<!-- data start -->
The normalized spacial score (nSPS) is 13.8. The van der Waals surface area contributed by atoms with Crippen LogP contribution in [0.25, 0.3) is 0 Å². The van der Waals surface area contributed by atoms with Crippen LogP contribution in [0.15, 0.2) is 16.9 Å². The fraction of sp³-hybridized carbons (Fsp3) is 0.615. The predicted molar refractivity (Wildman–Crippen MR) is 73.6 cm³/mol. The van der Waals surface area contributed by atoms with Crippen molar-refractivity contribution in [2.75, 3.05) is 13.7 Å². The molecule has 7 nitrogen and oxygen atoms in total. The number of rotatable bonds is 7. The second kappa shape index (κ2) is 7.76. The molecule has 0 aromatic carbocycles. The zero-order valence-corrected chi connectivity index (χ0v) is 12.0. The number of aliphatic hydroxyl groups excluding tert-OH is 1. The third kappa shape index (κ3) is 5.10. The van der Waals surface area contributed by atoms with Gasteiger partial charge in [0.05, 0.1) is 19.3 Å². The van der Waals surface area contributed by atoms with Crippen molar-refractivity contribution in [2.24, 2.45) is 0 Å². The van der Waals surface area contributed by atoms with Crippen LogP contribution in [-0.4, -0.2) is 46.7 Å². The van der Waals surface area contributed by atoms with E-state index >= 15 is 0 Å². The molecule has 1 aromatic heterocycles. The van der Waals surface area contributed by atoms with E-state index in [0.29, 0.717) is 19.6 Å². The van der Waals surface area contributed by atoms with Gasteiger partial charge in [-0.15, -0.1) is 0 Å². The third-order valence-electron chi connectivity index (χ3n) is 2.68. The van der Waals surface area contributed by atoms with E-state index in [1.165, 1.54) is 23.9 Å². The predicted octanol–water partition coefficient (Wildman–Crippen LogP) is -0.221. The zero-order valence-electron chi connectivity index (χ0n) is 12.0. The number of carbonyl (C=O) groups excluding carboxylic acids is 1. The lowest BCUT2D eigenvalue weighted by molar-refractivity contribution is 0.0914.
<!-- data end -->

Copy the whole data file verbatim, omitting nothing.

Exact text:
The normalized spacial score (nSPS) is 13.8. The van der Waals surface area contributed by atoms with Crippen LogP contribution in [0.25, 0.3) is 0 Å². The van der Waals surface area contributed by atoms with Crippen LogP contribution in [0.15, 0.2) is 16.9 Å². The fraction of sp³-hybridized carbons (Fsp3) is 0.615. The predicted molar refractivity (Wildman–Crippen MR) is 73.6 cm³/mol. The van der Waals surface area contributed by atoms with Crippen molar-refractivity contribution in [2.75, 3.05) is 13.7 Å². The molecule has 7 nitrogen and oxygen atoms in total. The number of rotatable bonds is 7. The second kappa shape index (κ2) is 7.76. The molecule has 0 aromatic carbocycles. The zero-order valence-corrected chi connectivity index (χ0v) is 12.0. The number of aliphatic hydroxyl groups excluding tert-OH is 1. The third kappa shape index (κ3) is 5.10. The van der Waals surface area contributed by atoms with Gasteiger partial charge in [0.05, 0.1) is 19.3 Å². The van der Waals surface area contributed by atoms with Crippen molar-refractivity contribution in [2.24, 2.45) is 0 Å². The van der Waals surface area contributed by atoms with Crippen LogP contribution in [-0.4, -0.2) is 46.7 Å². The van der Waals surface area contributed by atoms with E-state index >= 15 is 0 Å². The molecule has 1 aromatic heterocycles. The van der Waals surface area contributed by atoms with E-state index in [0.29, 0.717) is 19.6 Å². The van der Waals surface area contributed by atoms with Gasteiger partial charge in [-0.15, -0.1) is 0 Å². The third-order valence-electron chi connectivity index (χ3n) is 2.68. The van der Waals surface area contributed by atoms with E-state index in [1.165, 1.54) is 23.9 Å². The predicted octanol–water partition coefficient (Wildman–Crippen LogP) is -0.221. The zero-order valence-electron chi connectivity index (χ0n) is 12.0. The number of carbonyl (C=O) groups excluding carboxylic acids is 1. The lowest BCUT2D eigenvalue weighted by molar-refractivity contribution is 0.0914.